Vital Signs

HIV Transmission Along the Continuum of Care — United States, 2016

Zihao Li, PhD; David W. Purcell, JD, PhD; Stephanie L. Sansom, PhD; Demorah Hayes, MA; H. Irene Hall, PhD

Disclosures

Morbidity and Mortality Weekly Report. 2019;68(11):267-272. 

In This Article

Abstract and Introduction

Abstract

Background: In 2016, an estimated 1.1 million persons had human immunodeficiency virus (HIV) infection in the United States; 38,700 were new infections. Knowledge of HIV infection status, behavior change, and antiretroviral therapy (ART) all prevent HIV transmission. Persons who achieve and maintain viral suppression (achieved by most persons within 6 months of starting ART) can live long, healthy lives and pose effectively no risk of HIV transmission to their sexual partners.

Methods: A model was used to estimate transmission rates in 2016 along the HIV continuum of care. Data for sexual and needle-sharing behaviors were obtained from National HIV Behavioral Surveillance. Estimated HIV prevalence, incidence, receipt of care, and viral suppression were obtained from National HIV Surveillance System data.

Results: Overall, the HIV transmission rate was 3.5 per 100 person-years in 2016. Along the HIV continuum of care, the transmission rates from persons who were 1) acutely infected and unaware of their infection, 2) non-acutely infected and unaware, 3) aware of HIV infection but not in care, 4) receiving HIV care but not virally suppressed, and 5) taking ART and virally suppressed were 16.1, 8.4, 6.6, 6.1, and 0 per 100 person-years, respectively. The percentages of all transmissions generated by each group were 4.0%, 33.6%, 42.6%, 19.8%, and 0%, respectively.

Conclusion: Approximately 80% of new HIV transmissions are from persons who do not know they have HIV infection or are not receiving regular care. Going forward, increasing the percentage of persons with HIV infection who have achieved viral suppression and do not transmit HIV will be critical for ending the HIV epidemic in the United States.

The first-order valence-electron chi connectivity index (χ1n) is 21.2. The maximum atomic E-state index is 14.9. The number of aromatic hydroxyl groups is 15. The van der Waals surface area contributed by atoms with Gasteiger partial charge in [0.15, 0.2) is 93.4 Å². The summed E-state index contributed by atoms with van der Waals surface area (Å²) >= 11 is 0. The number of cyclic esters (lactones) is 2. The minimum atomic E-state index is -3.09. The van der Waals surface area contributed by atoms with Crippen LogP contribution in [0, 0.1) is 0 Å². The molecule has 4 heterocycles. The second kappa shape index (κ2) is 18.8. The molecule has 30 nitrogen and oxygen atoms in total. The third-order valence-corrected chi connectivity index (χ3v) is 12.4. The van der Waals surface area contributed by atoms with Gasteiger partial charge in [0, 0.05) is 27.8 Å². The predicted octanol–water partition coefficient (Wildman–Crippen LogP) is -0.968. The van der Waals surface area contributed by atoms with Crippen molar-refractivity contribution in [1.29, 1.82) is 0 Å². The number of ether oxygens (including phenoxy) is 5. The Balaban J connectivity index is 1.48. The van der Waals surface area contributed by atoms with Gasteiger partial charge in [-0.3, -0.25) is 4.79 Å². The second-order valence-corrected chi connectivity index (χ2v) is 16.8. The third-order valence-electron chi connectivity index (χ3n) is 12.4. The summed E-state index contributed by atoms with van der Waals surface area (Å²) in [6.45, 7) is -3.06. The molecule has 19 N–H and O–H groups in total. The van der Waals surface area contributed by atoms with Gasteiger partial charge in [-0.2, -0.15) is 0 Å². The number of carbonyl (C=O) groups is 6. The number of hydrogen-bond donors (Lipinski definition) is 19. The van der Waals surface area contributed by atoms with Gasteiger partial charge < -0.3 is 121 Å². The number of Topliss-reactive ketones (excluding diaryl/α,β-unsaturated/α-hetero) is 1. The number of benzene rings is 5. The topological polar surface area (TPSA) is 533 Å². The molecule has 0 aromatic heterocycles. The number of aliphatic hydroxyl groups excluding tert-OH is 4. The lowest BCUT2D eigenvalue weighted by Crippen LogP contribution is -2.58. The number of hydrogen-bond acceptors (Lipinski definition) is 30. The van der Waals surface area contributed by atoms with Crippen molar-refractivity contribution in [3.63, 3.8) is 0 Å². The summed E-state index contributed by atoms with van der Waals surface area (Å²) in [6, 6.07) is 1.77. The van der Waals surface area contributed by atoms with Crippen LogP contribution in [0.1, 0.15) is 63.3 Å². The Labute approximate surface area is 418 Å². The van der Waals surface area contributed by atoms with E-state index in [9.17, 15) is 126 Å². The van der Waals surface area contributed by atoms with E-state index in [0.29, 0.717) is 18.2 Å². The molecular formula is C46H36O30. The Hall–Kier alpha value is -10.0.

Introduction

Medical treatment has substantially improved the health, quality of life, and life expectancy of persons with HIV infection.[1] The benefits of treatment are maximized with suppression of the virus (<200 copies of HIV/mL of blood on the most recent viral load test), which benefits health and decreases rates of transmission. Four recent studies found that viral suppression prevented sexual transmission of HIV.[2–5] Together, these prospective studies found no HIV transmissions attributable to sex between HIV-discordant couples when the partner with HIV infection was on treatment and maintained viral suppression, despite documenting tens of thousands of acts of condomless sex in which the HIV-negative partner was not using preexposure prophylaxis. These findings indicate that HIV transmission can become a rare event if persons with infection can obtain treatment and achieve and maintain viral suppression. Today's treatment regimens are simpler than those prescribed in the past, sometimes requiring only single-tablet formulations, with fewer side effects; most persons with HIV infection can achieve viral suppression within 6 months of initiating treatment. These findings also provide an important scientific underpinning to the new federal initiative headed by the U.S. Department of Health and Human Services (HHS) to end the HIV epidemic in the United States within 10 years.[6]

Despite the availability of effective treatment, many of the 1.1 million persons with HIV infection in the United States are not effectively treated.[7,8] In 2015, among all persons with HIV infection, 14.5% did not have a diagnosis, 37.2% were not in care,* and 48.9% were not virally suppressed.[7] In addition, sexual and injection-drug–associated risk behaviors varied with knowledge of HIV infection status and access to care.[9,10] Lack of effective treatment results in worse outcomes for persons with HIV infection and higher rates of HIV transmission and was associated with 38,700 new HIV infections in 2016.[8] To focus national and local prevention efforts to eliminate HIV, CDC used a model to estimate the number of persons and HIV transmissions at each step along the continuum of care.

* Receipt of medical care is defined as one or more tests (CD4 or viral load) in the measurement year. The percentage of persons with HIV infection who are in care is obtained by multiplying the percentage with diagnosed infection by percentage in care among persons with diagnosed HIV infection.

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